Alex Massie

No Scottish Referendum?

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It's not been a great couple of weeks for Alex Salmond, has it? First there was the budget hullabaloo, then the SNP was compelled to abandon (at least for the time being) its plans to replace the council tax with a local income tax and now the leaders of the opposition parties have each confirmed that they will vote against the nationalists' referendum bill.

As matters stand, then, there will be no independence referendum next year. The Tories, Lib Dems and Labour all say it would be "inappropriate" to have an independence debate in the midst of an economic downturn. Well perhaps it would and perhaps it would be a mighty distraction from more pressing matters. But one can't help but feel that they've got the SNP on the run and that, therefore, this is a good moment at which to pile on the agony. For the first time since the nationalists won power in 2007, they seem a beleaguered, rather than a cocky and confident minority. Given how much enjoyment the SNP have derived from twisting unionist tails, it's hard to begrudge the opposition their wee moment of schadenfreude.

But is this wise? At some point in the future there's likely to be a referendum. The question then, is when and in what circumstances will it be held? Theoretically, the opposition should want to hold the vote at a time that would cause the SNP maximum discomfort. From that perspective, a referendum in the middle of an economic downturn seems like a better bet than a vote held in happier times.

In other words, the opposition are trusting that the SNP will lose, not gain seats in the next Holyrood elections in 2011 and that the nationalists will be unable to form a ministry, even a minority one, after the next election. That may prove a wise enough gamble, although it's also true that conventional wisdom holds that the SNP would rather the Tories were in power at Westminster when the referendum is held.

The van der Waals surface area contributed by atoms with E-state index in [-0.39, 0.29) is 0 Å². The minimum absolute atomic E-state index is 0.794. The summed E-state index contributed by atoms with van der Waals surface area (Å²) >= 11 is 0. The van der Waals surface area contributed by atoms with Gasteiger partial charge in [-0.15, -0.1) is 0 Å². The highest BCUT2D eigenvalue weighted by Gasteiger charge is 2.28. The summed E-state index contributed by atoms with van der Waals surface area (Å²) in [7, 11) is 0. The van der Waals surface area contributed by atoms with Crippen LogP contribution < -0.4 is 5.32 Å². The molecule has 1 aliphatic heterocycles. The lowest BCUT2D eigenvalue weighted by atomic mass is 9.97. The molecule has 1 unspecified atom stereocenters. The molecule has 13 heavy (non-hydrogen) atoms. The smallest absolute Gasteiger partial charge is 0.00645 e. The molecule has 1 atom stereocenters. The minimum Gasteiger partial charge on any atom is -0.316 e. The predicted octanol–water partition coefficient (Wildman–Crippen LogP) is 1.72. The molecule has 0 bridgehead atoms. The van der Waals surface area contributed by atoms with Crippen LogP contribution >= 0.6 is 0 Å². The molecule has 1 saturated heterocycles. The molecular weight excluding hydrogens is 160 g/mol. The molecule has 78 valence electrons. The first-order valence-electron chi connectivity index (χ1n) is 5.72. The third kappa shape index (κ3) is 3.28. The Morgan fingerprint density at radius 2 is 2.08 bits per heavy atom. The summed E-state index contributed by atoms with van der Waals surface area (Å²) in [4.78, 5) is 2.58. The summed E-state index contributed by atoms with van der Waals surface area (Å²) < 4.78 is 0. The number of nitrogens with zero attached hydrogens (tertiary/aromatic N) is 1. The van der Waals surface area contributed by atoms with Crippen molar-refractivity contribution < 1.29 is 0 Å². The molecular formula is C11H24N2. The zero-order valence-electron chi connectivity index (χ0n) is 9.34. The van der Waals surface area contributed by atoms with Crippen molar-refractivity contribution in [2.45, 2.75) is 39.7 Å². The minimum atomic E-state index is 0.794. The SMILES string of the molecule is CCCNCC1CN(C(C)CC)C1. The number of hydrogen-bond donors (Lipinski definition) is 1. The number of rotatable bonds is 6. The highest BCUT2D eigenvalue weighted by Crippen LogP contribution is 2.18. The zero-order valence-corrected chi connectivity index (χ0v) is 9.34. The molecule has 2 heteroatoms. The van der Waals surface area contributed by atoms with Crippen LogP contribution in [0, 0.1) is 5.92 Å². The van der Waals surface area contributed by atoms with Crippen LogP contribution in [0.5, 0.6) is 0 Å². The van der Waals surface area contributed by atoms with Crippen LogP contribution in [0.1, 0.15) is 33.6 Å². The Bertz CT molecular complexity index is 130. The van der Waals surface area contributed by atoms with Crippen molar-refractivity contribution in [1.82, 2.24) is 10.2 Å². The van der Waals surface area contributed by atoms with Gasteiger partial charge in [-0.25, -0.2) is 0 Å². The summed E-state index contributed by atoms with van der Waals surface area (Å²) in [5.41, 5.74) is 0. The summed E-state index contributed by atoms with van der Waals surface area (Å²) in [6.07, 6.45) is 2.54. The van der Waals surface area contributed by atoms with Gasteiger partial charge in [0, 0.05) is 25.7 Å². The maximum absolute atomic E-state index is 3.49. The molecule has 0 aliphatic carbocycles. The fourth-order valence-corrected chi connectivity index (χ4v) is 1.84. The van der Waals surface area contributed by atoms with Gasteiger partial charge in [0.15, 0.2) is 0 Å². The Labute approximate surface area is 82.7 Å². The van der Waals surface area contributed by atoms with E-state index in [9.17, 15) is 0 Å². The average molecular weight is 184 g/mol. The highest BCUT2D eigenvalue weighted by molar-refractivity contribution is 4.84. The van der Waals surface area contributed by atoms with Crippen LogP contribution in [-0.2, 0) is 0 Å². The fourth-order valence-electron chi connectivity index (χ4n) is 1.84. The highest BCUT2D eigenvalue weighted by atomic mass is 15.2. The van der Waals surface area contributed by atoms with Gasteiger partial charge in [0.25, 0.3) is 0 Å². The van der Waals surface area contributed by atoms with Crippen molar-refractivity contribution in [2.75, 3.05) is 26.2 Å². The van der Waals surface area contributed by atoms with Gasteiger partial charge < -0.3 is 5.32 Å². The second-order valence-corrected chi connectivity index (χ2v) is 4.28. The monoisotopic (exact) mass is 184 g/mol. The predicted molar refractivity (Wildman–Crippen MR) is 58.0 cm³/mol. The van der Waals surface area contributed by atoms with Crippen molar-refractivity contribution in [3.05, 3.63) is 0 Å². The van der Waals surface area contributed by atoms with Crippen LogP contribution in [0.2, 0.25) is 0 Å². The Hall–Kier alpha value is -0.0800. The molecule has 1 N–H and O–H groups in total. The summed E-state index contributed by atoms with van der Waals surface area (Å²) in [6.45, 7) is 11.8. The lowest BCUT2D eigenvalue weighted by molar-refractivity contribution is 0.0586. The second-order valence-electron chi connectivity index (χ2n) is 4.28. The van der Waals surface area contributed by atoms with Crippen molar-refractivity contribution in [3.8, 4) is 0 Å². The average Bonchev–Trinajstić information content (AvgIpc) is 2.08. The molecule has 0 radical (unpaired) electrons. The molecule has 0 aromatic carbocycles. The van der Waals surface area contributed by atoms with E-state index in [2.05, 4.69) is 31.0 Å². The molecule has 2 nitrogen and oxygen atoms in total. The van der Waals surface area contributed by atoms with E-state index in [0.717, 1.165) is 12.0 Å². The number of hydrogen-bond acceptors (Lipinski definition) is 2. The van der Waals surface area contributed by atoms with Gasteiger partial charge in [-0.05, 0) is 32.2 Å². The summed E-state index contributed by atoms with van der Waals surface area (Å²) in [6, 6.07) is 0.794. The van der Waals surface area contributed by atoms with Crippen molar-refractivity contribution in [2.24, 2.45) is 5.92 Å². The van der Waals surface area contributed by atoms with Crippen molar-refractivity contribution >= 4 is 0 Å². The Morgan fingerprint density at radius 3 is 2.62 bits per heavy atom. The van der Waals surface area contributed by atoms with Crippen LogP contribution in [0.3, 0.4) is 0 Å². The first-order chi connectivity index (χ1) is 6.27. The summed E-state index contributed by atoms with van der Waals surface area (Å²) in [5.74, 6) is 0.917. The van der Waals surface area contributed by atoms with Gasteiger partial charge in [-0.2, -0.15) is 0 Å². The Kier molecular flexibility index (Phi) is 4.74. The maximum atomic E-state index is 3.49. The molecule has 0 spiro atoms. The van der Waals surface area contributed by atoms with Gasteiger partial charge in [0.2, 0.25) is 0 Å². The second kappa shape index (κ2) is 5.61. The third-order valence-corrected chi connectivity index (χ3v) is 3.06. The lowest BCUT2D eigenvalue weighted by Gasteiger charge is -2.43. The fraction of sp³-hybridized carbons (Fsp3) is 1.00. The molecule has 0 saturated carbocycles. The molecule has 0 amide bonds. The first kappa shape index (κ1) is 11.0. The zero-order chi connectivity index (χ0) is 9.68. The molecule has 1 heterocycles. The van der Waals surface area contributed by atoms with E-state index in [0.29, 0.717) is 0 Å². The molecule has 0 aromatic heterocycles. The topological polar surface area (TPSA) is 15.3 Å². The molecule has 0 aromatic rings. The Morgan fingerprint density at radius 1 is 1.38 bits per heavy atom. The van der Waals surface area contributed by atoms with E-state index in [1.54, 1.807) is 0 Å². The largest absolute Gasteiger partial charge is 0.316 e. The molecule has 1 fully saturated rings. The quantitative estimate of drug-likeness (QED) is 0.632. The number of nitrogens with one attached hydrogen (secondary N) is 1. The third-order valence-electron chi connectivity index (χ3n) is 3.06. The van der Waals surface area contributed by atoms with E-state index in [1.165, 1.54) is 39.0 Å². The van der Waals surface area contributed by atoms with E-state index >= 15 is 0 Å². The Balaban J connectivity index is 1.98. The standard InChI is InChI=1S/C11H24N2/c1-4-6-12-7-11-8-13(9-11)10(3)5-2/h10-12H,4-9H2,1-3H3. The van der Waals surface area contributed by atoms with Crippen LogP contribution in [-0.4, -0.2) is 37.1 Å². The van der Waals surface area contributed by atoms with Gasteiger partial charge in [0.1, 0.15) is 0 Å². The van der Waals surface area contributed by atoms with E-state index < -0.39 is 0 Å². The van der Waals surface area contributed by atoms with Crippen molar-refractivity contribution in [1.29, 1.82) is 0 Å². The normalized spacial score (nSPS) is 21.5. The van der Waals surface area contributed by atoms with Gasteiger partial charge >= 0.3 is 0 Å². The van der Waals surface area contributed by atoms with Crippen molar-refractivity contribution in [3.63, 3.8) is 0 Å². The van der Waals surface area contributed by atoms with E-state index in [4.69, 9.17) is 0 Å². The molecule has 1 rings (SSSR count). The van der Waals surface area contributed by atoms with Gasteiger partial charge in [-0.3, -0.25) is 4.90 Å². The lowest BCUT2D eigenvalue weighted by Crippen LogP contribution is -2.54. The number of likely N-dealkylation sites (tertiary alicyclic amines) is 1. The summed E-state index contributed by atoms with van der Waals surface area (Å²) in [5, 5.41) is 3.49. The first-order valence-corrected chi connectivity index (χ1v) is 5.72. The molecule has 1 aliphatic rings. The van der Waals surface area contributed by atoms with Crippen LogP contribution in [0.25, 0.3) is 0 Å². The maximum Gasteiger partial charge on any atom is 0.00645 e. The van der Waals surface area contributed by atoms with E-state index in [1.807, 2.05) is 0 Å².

Nonetheless, if I were Alex Salmond I'd be quite happy to park the notion of a referendum next year. If nothing else, that gives the SNP the chance to campaign in 2011 upon a promise of a referendum. By contrast, a vote next year - which would, I think most people agree - see the electorate reject a referendum would spike the nationalists' guns for the foreseeable future. Once independence was rejected, what would the SNP have to offer in 2011? And by then, with the Tories installed at Westminister, Labour would be able to campaign on a "standing up for Scotland" platform too.

So, as always, the question is cui bono? Tactically and in the short-term I think it's the opposition; strategically and looking further ahead I suspect this is better news for the SNP than it is for the other parties. Unless, that is, the Tories and Labour fear that the SNP might actually win a referendum held next year.

Written byAlex Massie

Alex Massie is Scotland Editor of The Spectator. He also writes a column for The Times and is a regular contributor to the Scottish Daily Mail, The Scotsman and other publications.

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